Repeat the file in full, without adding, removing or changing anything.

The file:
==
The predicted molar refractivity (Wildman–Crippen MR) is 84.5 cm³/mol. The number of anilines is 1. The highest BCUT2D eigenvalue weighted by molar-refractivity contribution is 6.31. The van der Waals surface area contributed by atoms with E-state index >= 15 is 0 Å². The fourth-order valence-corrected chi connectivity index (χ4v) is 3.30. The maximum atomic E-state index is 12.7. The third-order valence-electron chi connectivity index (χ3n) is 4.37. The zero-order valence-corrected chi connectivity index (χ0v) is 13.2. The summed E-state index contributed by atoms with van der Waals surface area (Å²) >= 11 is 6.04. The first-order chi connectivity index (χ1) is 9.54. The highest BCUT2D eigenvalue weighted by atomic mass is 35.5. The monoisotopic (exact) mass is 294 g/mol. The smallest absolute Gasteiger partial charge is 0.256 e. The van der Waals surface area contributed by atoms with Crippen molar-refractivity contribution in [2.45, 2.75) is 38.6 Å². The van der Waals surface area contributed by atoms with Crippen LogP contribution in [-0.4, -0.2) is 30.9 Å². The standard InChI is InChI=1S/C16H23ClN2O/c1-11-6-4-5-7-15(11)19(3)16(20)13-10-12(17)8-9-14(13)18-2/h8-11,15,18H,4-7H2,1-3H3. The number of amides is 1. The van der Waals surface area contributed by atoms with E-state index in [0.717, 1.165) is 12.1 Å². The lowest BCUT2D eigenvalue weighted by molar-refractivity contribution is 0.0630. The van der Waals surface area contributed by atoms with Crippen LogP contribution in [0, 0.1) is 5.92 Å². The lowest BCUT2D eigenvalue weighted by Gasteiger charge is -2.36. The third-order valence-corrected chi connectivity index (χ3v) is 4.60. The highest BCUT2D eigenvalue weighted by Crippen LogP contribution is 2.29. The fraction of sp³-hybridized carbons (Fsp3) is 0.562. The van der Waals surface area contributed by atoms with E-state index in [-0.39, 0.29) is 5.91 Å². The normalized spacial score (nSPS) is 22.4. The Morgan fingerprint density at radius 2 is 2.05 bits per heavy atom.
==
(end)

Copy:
The predicted molar refractivity (Wildman–Crippen MR) is 84.5 cm³/mol. The number of anilines is 1. The highest BCUT2D eigenvalue weighted by molar-refractivity contribution is 6.31. The van der Waals surface area contributed by atoms with E-state index >= 15 is 0 Å². The fourth-order valence-corrected chi connectivity index (χ4v) is 3.30. The maximum atomic E-state index is 12.7. The third-order valence-electron chi connectivity index (χ3n) is 4.37. The zero-order valence-corrected chi connectivity index (χ0v) is 13.2. The summed E-state index contributed by atoms with van der Waals surface area (Å²) >= 11 is 6.04. The first-order chi connectivity index (χ1) is 9.54. The highest BCUT2D eigenvalue weighted by atomic mass is 35.5. The monoisotopic (exact) mass is 294 g/mol. The smallest absolute Gasteiger partial charge is 0.256 e. The van der Waals surface area contributed by atoms with Crippen molar-refractivity contribution in [2.45, 2.75) is 38.6 Å². The van der Waals surface area contributed by atoms with Crippen LogP contribution in [-0.4, -0.2) is 30.9 Å². The standard InChI is InChI=1S/C16H23ClN2O/c1-11-6-4-5-7-15(11)19(3)16(20)13-10-12(17)8-9-14(13)18-2/h8-11,15,18H,4-7H2,1-3H3. The number of amides is 1. The van der Waals surface area contributed by atoms with E-state index in [0.717, 1.165) is 12.1 Å². The lowest BCUT2D eigenvalue weighted by molar-refractivity contribution is 0.0630. The van der Waals surface area contributed by atoms with Crippen LogP contribution in [0, 0.1) is 5.92 Å². The lowest BCUT2D eigenvalue weighted by Gasteiger charge is -2.36. The third-order valence-corrected chi connectivity index (χ3v) is 4.60. The highest BCUT2D eigenvalue weighted by Crippen LogP contribution is 2.29. The fraction of sp³-hybridized carbons (Fsp3) is 0.562. The van der Waals surface area contributed by atoms with E-state index in [-0.39, 0.29) is 5.91 Å². The normalized spacial score (nSPS) is 22.4. The Morgan fingerprint density at radius 2 is 2.05 bits per heavy atom.